• Acute medical illness with or without fever within the last 72 hours or an axillary temperature ≥ 37.5°C at the time of inclusion.
  • History of documented suspected encephalitis, encephalopathy, or meningitis
  • History of measles
  • History of thrombocytopenic purpura.
  • Received any JE or measles vaccine prior to enrollment.
  • Received any vaccine, other than the study vaccines, within 2 weeks prior to or scheduled to receive a non-study vaccination during the conduct of this trial.
  • Hypotonic - hyporesponsiveness, after the preceding vaccination.
  • History of seizures, including history of febrile seizures, or any other neurologic disorder.
  • Prior or anticipated receipt of immune globulin or other blood products, or injected or oral corticosteroids or other immune modulator therapy except routine vaccines within 6 weeks of administration of the study vaccines. Individuals on a tapering dose schedule of oral steroids lasting <7 days may be included in the trial as long as they have not received more than one course within the last 2 weeks prior to enrollment.
  • Suspected or known hypersensitivity to any of the investigational or marketed vaccine components.
  • Serious adverse event related to the vaccine (i.e., possible, probably, definite)
  • Persistent inconsolable crying (>3 hours) observed after a previous dose.
  • Unable to attend the scheduled visits or comply with the study procedures.
  • Enrolled in another clinical trial involving any therapy.
  • Any condition that in the opinion of the investigator, would pose a health risk to the participant, or interfere with the evaluation of the study objectives.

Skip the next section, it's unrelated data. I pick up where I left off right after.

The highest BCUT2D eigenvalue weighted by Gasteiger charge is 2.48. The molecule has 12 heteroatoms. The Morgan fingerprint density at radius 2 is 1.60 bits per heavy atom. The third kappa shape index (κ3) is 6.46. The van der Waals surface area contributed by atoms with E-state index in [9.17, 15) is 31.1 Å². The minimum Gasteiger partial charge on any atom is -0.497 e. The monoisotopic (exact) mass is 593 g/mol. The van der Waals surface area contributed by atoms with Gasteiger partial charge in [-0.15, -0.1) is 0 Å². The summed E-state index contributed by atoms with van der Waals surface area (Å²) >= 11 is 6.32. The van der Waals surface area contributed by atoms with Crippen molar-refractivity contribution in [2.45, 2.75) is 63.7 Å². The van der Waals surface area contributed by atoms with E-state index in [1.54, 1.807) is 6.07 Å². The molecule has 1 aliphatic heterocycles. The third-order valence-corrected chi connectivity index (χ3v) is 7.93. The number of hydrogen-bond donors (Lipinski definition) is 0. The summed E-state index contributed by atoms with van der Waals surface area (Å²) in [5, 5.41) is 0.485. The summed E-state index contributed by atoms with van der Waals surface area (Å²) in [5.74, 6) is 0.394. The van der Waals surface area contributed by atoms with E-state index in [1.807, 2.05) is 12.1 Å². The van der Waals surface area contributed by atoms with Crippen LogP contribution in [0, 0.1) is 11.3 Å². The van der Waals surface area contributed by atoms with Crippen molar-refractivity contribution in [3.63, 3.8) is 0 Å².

Information from the National Library of Medicine

To learn more about this study, you or your doctor may contact the study research staff using the contact information provided by the sponsor.

Please refer to this study by its identifier (NCT number): NCT00249769

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Research Institute for Tropical Medicine
Manila, Philippines
Sponsors and Collaborators
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Principal Investigator: Salvacion Gatchalian, MD Research Institute for Tropical Medicine,

Layout table for additonal information Identifier: NCT00249769     History of Changes
Other Study ID Numbers: JEV01
First Posted: November 7, 2005    Key Record Dates
Last Update Posted: May 7, 2008
Last Verified: May 2007
Keywords provided by PATH:
Japanese Encephalitis
Japanese B Encephalitis
Japanese B Viral Encephalitis
Viral Encephalitis, Japanese B
Additional relevant MeSH terms:
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Encephalitis, Japanese
Brain Diseases
Central Nervous System Diseases
Nervous System Diseases
RNA Virus Infections
Virus Diseases
Encephalitis, Arbovirus
Arbovirus Infections
Encephalitis, Viral
Central Nervous System Viral Diseases
Flavivirus Infections
Flaviviridae Infections
Infectious Encephalitis
Central Nervous System Infections
Immunologic Factors
Physiological Effects of Drugs